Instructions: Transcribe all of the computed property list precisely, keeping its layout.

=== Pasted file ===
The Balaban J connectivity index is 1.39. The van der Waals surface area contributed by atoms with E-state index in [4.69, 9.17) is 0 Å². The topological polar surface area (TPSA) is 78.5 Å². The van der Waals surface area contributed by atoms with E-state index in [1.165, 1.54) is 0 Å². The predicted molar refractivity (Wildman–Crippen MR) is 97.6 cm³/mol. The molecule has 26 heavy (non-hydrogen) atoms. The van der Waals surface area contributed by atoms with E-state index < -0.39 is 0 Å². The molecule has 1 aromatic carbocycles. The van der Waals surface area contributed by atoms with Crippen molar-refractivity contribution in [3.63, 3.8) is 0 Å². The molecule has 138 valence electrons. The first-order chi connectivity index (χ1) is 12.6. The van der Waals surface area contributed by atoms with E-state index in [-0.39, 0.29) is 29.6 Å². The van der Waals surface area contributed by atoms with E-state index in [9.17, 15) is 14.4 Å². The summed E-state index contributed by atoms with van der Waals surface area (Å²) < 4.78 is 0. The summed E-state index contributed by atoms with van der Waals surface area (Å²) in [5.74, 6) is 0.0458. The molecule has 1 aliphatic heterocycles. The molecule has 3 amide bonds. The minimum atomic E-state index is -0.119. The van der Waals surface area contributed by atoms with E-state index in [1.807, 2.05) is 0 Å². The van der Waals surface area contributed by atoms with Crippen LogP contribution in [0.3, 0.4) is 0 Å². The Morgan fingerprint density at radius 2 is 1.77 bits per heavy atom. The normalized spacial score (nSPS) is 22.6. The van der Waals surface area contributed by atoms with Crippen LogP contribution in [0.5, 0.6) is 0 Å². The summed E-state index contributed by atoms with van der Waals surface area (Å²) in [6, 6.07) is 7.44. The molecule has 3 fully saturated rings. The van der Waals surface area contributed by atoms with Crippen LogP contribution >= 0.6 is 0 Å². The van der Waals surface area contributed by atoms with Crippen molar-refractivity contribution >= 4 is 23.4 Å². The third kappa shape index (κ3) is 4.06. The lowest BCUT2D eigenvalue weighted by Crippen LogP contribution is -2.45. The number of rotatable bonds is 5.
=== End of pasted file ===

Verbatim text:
The Balaban J connectivity index is 1.39. The van der Waals surface area contributed by atoms with E-state index in [4.69, 9.17) is 0 Å². The topological polar surface area (TPSA) is 78.5 Å². The van der Waals surface area contributed by atoms with E-state index in [1.165, 1.54) is 0 Å². The predicted molar refractivity (Wildman–Crippen MR) is 97.6 cm³/mol. The molecule has 26 heavy (non-hydrogen) atoms. The van der Waals surface area contributed by atoms with E-state index < -0.39 is 0 Å². The molecule has 1 aromatic carbocycles. The van der Waals surface area contributed by atoms with Crippen molar-refractivity contribution in [3.63, 3.8) is 0 Å². The molecule has 138 valence electrons. The first-order chi connectivity index (χ1) is 12.6. The van der Waals surface area contributed by atoms with E-state index in [-0.39, 0.29) is 29.6 Å². The van der Waals surface area contributed by atoms with E-state index in [9.17, 15) is 14.4 Å². The summed E-state index contributed by atoms with van der Waals surface area (Å²) < 4.78 is 0. The summed E-state index contributed by atoms with van der Waals surface area (Å²) in [5.74, 6) is 0.0458. The molecule has 1 aliphatic heterocycles. The molecule has 3 amide bonds. The minimum atomic E-state index is -0.119. The van der Waals surface area contributed by atoms with E-state index in [1.807, 2.05) is 0 Å². The van der Waals surface area contributed by atoms with Crippen LogP contribution in [0.3, 0.4) is 0 Å². The Morgan fingerprint density at radius 2 is 1.77 bits per heavy atom. The normalized spacial score (nSPS) is 22.6. The van der Waals surface area contributed by atoms with Crippen LogP contribution in [0.5, 0.6) is 0 Å². The summed E-state index contributed by atoms with van der Waals surface area (Å²) in [6, 6.07) is 7.44. The molecule has 3 fully saturated rings. The van der Waals surface area contributed by atoms with Crippen LogP contribution >= 0.6 is 0 Å². The van der Waals surface area contributed by atoms with Crippen molar-refractivity contribution >= 4 is 23.4 Å². The third kappa shape index (κ3) is 4.06. The lowest BCUT2D eigenvalue weighted by Crippen LogP contribution is -2.45. The number of rotatable bonds is 5.